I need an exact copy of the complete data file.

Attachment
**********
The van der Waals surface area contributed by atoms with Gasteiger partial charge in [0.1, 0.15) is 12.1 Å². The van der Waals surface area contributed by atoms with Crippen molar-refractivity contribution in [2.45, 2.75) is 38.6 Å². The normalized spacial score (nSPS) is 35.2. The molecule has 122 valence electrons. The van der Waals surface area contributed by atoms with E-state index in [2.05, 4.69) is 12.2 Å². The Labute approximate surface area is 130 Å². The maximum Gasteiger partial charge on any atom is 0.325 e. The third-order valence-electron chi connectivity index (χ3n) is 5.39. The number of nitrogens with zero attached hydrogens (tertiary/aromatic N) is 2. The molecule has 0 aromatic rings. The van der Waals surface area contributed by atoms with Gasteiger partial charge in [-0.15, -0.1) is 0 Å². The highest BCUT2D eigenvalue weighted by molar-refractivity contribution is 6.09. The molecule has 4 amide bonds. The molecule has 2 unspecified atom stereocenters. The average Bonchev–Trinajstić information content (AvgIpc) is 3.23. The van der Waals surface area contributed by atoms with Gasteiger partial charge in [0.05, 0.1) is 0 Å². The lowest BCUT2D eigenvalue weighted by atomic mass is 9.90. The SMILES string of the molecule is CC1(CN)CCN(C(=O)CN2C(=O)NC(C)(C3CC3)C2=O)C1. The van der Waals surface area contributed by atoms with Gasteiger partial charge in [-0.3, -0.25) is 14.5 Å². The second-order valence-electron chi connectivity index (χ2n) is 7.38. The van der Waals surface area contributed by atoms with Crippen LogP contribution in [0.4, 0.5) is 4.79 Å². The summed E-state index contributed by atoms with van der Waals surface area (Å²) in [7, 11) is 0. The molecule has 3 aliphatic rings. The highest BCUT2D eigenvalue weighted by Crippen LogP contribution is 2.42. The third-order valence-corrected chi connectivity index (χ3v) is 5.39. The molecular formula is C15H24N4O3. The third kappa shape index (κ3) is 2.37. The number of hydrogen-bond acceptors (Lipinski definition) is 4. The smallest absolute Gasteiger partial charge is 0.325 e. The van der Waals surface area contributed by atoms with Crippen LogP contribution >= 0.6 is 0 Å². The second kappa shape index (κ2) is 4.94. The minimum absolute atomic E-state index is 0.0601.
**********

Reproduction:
The van der Waals surface area contributed by atoms with Gasteiger partial charge in [0.1, 0.15) is 12.1 Å². The van der Waals surface area contributed by atoms with Crippen molar-refractivity contribution in [2.45, 2.75) is 38.6 Å². The normalized spacial score (nSPS) is 35.2. The molecule has 122 valence electrons. The van der Waals surface area contributed by atoms with E-state index in [2.05, 4.69) is 12.2 Å². The Labute approximate surface area is 130 Å². The maximum Gasteiger partial charge on any atom is 0.325 e. The third-order valence-electron chi connectivity index (χ3n) is 5.39. The number of nitrogens with zero attached hydrogens (tertiary/aromatic N) is 2. The molecule has 0 aromatic rings. The van der Waals surface area contributed by atoms with Gasteiger partial charge in [-0.15, -0.1) is 0 Å². The highest BCUT2D eigenvalue weighted by molar-refractivity contribution is 6.09. The molecule has 4 amide bonds. The molecule has 2 unspecified atom stereocenters. The average Bonchev–Trinajstić information content (AvgIpc) is 3.23. The van der Waals surface area contributed by atoms with Gasteiger partial charge in [0.05, 0.1) is 0 Å². The lowest BCUT2D eigenvalue weighted by atomic mass is 9.90. The SMILES string of the molecule is CC1(CN)CCN(C(=O)CN2C(=O)NC(C)(C3CC3)C2=O)C1. The van der Waals surface area contributed by atoms with Gasteiger partial charge in [-0.3, -0.25) is 14.5 Å². The second-order valence-electron chi connectivity index (χ2n) is 7.38. The van der Waals surface area contributed by atoms with Crippen LogP contribution in [0.4, 0.5) is 4.79 Å². The summed E-state index contributed by atoms with van der Waals surface area (Å²) in [7, 11) is 0. The molecule has 3 aliphatic rings. The highest BCUT2D eigenvalue weighted by Crippen LogP contribution is 2.42. The third-order valence-corrected chi connectivity index (χ3v) is 5.39. The molecular formula is C15H24N4O3. The third kappa shape index (κ3) is 2.37. The number of hydrogen-bond acceptors (Lipinski definition) is 4. The smallest absolute Gasteiger partial charge is 0.325 e. The van der Waals surface area contributed by atoms with Crippen LogP contribution >= 0.6 is 0 Å². The second kappa shape index (κ2) is 4.94. The minimum absolute atomic E-state index is 0.0601.